In all, out of the over 800 different measures introduced at the beginning of the session, when you consider both individual bills and bills amended into the packages, we have passed a total of 291 bills. This is essentially the same number of bills passed compared to the average long session. In 2019, 322 bills were passed and in 2021, 281 bills were passed. This session’s number includes 72 out of the 107 personal, committee and Speaker priority bills. That’s nearly two-thirds of priority bills passed. And this session’s bills were passed with significant consensus and bipartisan support. Only seven bills passed with fewer than 40 votes. In fact, a majority of the bills we passed had the support of no less than 44 supporters and several with many more. With all of the bills passed, including several large, transformative bills, I believe that this was one of the most productive sessions and will have a longer lasting impact than any session in modern history. That is a tribute to you–your hard work and your long hours.
A majority of the session was embroiled in extreme rancor and division, but if you look at what we have accomplished, particularly during these last few days of the session, you can get a glimpse of what we can do when we work together. I hope we can build on that, on the robust debate we’ve had these last few days, as we consider the direction we take next session in January 2024.
With regards to that division – I want you to know that my commitment to the institution guided my decision making throughout this session. I know there were some of you, from across the political spectrum, who did not always agree with my decisions. As speaker, I worked diligently this session to provide guidance and to influence the culture of our nonpartisan institution. I personally made every attempt to not give in to the temptation to make major changes as a result of the challenges. I was asked (at times begged) on numerous occasions to change the rules in the middle of the session or to find a new interpretation of existing rules, with the rationale “because we can.” Except for one rule change which did aid us to address substantive issues, I consistently said no, much to the frustration of many. I did not want to make changes to precedent, adopt a new interpretation of rules, nor suppress dissent by the use of my powers. I did not accept that as a strategy, because I hoped that this year would be an aberration, not a predictor of the future. There will be time to consider how we want to govern ourselves in the future, but I believed then and continue to believe it should not occur in the middle of the session in the midst of turmoil. That is not the time for good decision-making. As speaker, I attempted to hold to the course, and I think that was largely accomplished.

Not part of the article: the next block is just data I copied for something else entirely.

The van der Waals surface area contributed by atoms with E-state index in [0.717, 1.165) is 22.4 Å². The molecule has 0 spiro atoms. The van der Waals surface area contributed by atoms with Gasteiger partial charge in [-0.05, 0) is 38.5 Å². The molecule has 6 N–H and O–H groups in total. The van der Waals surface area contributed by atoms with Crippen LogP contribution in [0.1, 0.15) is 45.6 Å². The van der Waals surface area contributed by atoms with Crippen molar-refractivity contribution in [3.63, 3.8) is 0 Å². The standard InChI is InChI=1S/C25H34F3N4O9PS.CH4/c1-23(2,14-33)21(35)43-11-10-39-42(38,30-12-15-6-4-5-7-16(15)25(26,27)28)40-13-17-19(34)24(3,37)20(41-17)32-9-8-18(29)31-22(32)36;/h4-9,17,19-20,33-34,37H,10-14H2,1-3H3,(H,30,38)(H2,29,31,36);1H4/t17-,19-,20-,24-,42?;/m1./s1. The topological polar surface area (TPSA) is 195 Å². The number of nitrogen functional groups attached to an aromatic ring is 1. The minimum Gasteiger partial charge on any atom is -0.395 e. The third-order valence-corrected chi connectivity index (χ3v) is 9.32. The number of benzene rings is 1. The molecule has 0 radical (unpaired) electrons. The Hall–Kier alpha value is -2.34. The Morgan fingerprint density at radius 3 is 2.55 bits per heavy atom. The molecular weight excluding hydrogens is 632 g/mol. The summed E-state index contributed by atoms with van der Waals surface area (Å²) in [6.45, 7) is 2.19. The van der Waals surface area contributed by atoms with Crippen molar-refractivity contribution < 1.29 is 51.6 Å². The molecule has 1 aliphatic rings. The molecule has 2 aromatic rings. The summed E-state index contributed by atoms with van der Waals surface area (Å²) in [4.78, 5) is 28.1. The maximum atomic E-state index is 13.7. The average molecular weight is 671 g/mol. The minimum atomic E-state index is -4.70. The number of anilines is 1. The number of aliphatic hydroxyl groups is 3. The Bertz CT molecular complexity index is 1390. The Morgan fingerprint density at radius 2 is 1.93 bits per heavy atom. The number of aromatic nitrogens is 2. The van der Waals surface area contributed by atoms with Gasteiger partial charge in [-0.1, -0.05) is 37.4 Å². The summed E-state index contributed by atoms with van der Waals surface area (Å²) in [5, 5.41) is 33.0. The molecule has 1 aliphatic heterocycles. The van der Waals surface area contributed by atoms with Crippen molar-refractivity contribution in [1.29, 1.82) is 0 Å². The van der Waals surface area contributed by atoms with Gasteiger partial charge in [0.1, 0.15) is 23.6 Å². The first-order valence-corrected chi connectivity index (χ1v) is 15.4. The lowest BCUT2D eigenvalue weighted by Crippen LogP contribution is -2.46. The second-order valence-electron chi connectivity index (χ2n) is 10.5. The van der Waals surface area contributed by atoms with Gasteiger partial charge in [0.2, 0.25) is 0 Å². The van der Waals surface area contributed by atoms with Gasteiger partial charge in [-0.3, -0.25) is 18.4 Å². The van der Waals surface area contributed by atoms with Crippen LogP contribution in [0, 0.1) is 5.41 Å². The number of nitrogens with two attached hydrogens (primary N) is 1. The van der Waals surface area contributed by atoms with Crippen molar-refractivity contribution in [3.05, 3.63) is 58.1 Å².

But the speaker alone does not comprise the Nebraska Legislature – clearly it will be up to all the members of the Legislature to determine what kind of Legislature we want going forward. A Unicameral Legislature that is focused on approaching governance with a solution-focused, problem-solving mindset will only happen if you want that. We are 49 out of two million residents of Nebraska who have been elected to represent their interests. It is a privilege, but also a huge responsibility. My commitment to this institution and to the members of this body will be to work with you over the interim to assess the lessons – both good and bad – of this session, learn from them, and move forward as we define not only what we do, but how we do it.